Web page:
Sunset Tree Service is certified in the state of Illinios as a compliant vendor for the emerald ash borer. We have Certified Arborists that are experts in identifying Emerald Ash Borer and in providing ash borer treatments that will save your ash trees. We will develop a plan for your landscape to manage this problem proactively.
A recent artcile in the Tribune states "The tree-killer has spread exponentially in Algonquin, Lake in the Hills, Huntley and Crystal Lake, lumping the county into 39 others now quarantined by the Illinois Department of Agriculture". Warning signs include D-shaped holes the size of a pen, and S-shaped galleries underneath bark once it is peeled away. Vertical bark splits, water sprouts and abnormal grass growing from the bottom of the tree, and loss of leaves could also mean infestation.
Contact us for an immediate response.
Sunset Tree Service is available to identify and map the trees on your property. Ash trees, all in the Genus Fraxinus, have compound leaves, meaning many leaflets on one leaf, and slightly grooved light grey bark. The buds and the leaves of the tree are opposite each other on the limb. A mountain ash tree is not a "true" ash tree and is therefore not susceptible to EAB.
For more information on the Emerald Ash Borer, please see www.EmeraldAshBorer.info
EAB may take one or two years to complete its life-cycle depending on 1) the timing of egg deposition, 2) the health and stress level of the tree, and 3) local temperatures. The one-year EAB life-cycle is described below.
Adults: The adult beetle is dark metallic green, bullet-shaped and about 8.5 millimetres (0.33 in) long and 1.6 mm (1/16 in) wide. The body is narrow and elongated, and the head is flat with black eyes. Adults begin to emerge from the trunks of ash trees after the accumulation of 400-500 growing degree days base 50Â°F (GDD). Peak adult emergence occurs at ~1000 GDD. After emergence, adults fly into the ash canopy where they feed on leaves throughout their lives. EAB adults start mating one week after emergence, and females begin laying eggs 2-3 weeks later. In the field, EAB adults are readily observed mating and egg-laying on the trunks of ash trees on warm, sunny afternoons and evenings. The adults of both sexes are strong fliers.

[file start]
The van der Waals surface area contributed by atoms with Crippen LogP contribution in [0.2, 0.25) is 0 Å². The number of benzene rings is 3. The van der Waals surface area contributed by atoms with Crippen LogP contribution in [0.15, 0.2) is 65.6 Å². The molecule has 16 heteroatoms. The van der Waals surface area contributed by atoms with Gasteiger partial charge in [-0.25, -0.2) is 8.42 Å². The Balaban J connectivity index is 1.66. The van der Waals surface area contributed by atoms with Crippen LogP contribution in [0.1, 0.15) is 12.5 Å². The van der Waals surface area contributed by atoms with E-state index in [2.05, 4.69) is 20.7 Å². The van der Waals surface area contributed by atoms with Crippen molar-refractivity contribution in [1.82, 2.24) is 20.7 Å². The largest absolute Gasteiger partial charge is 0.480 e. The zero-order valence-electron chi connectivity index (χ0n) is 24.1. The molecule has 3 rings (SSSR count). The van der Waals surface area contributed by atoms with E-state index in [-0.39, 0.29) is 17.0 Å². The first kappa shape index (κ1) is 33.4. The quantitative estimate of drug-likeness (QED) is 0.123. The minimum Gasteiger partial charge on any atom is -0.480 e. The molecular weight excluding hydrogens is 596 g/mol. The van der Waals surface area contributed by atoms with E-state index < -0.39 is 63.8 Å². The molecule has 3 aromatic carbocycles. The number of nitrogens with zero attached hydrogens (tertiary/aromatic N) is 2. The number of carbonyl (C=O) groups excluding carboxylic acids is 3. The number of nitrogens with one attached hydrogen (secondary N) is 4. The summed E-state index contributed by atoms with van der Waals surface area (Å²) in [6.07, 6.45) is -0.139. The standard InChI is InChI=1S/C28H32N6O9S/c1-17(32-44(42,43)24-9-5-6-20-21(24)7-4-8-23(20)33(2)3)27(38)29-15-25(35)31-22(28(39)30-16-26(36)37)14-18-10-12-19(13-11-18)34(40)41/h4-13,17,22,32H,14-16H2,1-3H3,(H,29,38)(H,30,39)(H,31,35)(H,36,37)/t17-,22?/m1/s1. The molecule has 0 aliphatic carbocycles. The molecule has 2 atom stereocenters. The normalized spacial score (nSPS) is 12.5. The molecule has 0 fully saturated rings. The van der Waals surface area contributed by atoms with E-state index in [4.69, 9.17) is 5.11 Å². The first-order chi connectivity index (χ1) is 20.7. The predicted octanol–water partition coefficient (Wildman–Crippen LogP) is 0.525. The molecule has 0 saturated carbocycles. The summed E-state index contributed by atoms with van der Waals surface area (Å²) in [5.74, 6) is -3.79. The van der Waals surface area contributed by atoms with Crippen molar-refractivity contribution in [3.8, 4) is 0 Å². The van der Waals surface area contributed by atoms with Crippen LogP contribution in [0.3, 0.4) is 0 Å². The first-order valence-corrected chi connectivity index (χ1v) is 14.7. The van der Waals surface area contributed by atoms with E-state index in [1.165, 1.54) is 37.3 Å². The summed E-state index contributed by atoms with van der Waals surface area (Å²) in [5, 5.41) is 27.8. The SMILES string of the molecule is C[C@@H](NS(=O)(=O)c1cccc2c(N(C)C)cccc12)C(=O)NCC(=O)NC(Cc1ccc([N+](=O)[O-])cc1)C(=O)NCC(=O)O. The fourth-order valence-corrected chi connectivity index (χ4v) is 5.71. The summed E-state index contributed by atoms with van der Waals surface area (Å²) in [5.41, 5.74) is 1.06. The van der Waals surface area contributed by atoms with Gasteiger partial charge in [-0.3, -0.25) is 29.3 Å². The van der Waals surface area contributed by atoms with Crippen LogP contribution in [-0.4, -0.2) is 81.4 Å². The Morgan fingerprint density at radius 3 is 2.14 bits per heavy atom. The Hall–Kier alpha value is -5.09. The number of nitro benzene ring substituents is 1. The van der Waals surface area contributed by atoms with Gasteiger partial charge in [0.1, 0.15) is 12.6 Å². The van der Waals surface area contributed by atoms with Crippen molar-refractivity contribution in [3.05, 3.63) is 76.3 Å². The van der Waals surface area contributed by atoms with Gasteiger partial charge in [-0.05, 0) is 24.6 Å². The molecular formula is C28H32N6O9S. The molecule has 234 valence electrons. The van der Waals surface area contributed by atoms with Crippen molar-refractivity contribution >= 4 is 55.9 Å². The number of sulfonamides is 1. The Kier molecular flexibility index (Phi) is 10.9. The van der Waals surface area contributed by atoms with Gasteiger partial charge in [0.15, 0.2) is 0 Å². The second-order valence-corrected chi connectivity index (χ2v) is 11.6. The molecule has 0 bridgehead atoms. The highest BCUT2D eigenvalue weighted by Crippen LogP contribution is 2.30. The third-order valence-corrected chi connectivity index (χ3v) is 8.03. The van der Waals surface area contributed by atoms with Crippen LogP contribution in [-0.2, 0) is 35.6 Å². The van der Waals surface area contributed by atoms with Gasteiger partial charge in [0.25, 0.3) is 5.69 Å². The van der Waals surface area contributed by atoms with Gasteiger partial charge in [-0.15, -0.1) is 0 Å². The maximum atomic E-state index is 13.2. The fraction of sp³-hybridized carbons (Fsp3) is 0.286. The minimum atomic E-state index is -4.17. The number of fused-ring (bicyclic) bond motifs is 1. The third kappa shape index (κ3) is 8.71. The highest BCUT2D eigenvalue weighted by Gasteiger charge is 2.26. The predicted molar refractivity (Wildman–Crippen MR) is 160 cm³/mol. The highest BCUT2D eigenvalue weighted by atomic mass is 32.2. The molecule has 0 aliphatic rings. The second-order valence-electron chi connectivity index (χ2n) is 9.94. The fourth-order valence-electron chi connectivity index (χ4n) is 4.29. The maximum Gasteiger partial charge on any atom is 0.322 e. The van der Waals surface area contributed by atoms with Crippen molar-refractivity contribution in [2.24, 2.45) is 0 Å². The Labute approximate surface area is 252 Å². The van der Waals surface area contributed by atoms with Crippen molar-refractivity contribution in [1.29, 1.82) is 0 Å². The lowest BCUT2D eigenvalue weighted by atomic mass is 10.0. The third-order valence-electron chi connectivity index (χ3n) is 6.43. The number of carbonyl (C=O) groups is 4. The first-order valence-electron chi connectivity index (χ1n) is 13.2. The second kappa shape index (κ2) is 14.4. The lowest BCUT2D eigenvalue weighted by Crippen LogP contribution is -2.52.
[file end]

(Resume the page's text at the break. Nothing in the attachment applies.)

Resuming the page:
Eggs: A female EAB may lay >100 eggs in her lifetime, depositing them individually or in groups on the bark along the trunk and portions of the major branches. Eggs are laid in areas where the bark is rough, and between bark layers or in bark crevices. Eggs are approximately 1.0 mm long x 0.6 mm wide and creamy white when laid; fertile eggs gradually turn amber after a few days. The eggs hatch after about two weeks.
Larvae: Newly hatched larvae bore through the bark to the phloem and outer layer of new sapwood where they feed until the weather gets too cold in the fall. There are four stages of larval development. As they feed, the larvae create long serpentine galleries filled with frass, which enlarge in width as they grow. Larvae are creamy white, and dorso-ventrally flattened. When fully mature, fourth-instar larvae are 26 to 32 mm long. Their head is mostly retracted into the prothorax with only the dark brown mouthparts visible. The prothorax is enlarged, with the mesothorax and metathorax more narrow. Larvae have 10 bell-shaped abdominal segments and a pair of small brown structures called urogomphi, which are characteristic of all larvae in the genus Agrilus.
Overwintering larvae, pre-pupae, pupae, and adults: In the fall, mature fourth-instar EAB larvae excavate pupal chambers in the sapwood or outer bark where they fold into overwintering "J-shaped larvae". In the spring, the J-shaped larvae shorten into prepupae then shed their cuticle to become naked pupae. Pupae are initially creamy white, but the eyes turn red and the body begins to darken as they develop. To emerge from ash trees, adults chew D-shaped exit holes through the bark and are capable of immediate flight upon emergence. EAB larvae that are immature as cold weather arrives in the fall will simply overwinter in their larval gallery. Larger larvae complete development the following spring, whereas smaller larvae may require another summer of feeding to complete development.